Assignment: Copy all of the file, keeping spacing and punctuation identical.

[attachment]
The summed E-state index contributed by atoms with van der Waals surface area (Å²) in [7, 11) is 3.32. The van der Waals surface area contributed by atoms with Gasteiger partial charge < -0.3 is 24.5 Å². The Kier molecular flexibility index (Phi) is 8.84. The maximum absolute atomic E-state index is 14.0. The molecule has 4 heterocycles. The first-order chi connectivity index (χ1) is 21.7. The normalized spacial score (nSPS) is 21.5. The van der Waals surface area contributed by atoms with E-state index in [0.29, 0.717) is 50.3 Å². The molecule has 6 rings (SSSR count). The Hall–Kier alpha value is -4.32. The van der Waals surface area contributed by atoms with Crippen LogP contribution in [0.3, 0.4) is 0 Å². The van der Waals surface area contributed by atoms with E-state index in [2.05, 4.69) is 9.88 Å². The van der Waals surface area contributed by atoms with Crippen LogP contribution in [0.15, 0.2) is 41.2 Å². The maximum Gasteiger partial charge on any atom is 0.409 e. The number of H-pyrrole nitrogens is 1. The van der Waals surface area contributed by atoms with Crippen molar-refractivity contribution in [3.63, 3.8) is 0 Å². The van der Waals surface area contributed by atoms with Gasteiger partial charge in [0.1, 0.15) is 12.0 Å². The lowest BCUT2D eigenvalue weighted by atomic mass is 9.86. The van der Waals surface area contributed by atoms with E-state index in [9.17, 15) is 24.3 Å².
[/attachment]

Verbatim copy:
The summed E-state index contributed by atoms with van der Waals surface area (Å²) in [7, 11) is 3.32. The van der Waals surface area contributed by atoms with Gasteiger partial charge < -0.3 is 24.5 Å². The Kier molecular flexibility index (Phi) is 8.84. The maximum absolute atomic E-state index is 14.0. The molecule has 4 heterocycles. The first-order chi connectivity index (χ1) is 21.7. The normalized spacial score (nSPS) is 21.5. The van der Waals surface area contributed by atoms with E-state index in [0.29, 0.717) is 50.3 Å². The molecule has 6 rings (SSSR count). The Hall–Kier alpha value is -4.32. The van der Waals surface area contributed by atoms with Crippen LogP contribution in [0.3, 0.4) is 0 Å². The van der Waals surface area contributed by atoms with E-state index in [2.05, 4.69) is 9.88 Å². The van der Waals surface area contributed by atoms with Crippen LogP contribution in [0.15, 0.2) is 41.2 Å². The maximum Gasteiger partial charge on any atom is 0.409 e. The number of H-pyrrole nitrogens is 1. The van der Waals surface area contributed by atoms with Crippen molar-refractivity contribution in [3.63, 3.8) is 0 Å². The van der Waals surface area contributed by atoms with Gasteiger partial charge in [0.1, 0.15) is 12.0 Å². The lowest BCUT2D eigenvalue weighted by atomic mass is 9.86. The van der Waals surface area contributed by atoms with E-state index in [9.17, 15) is 24.3 Å².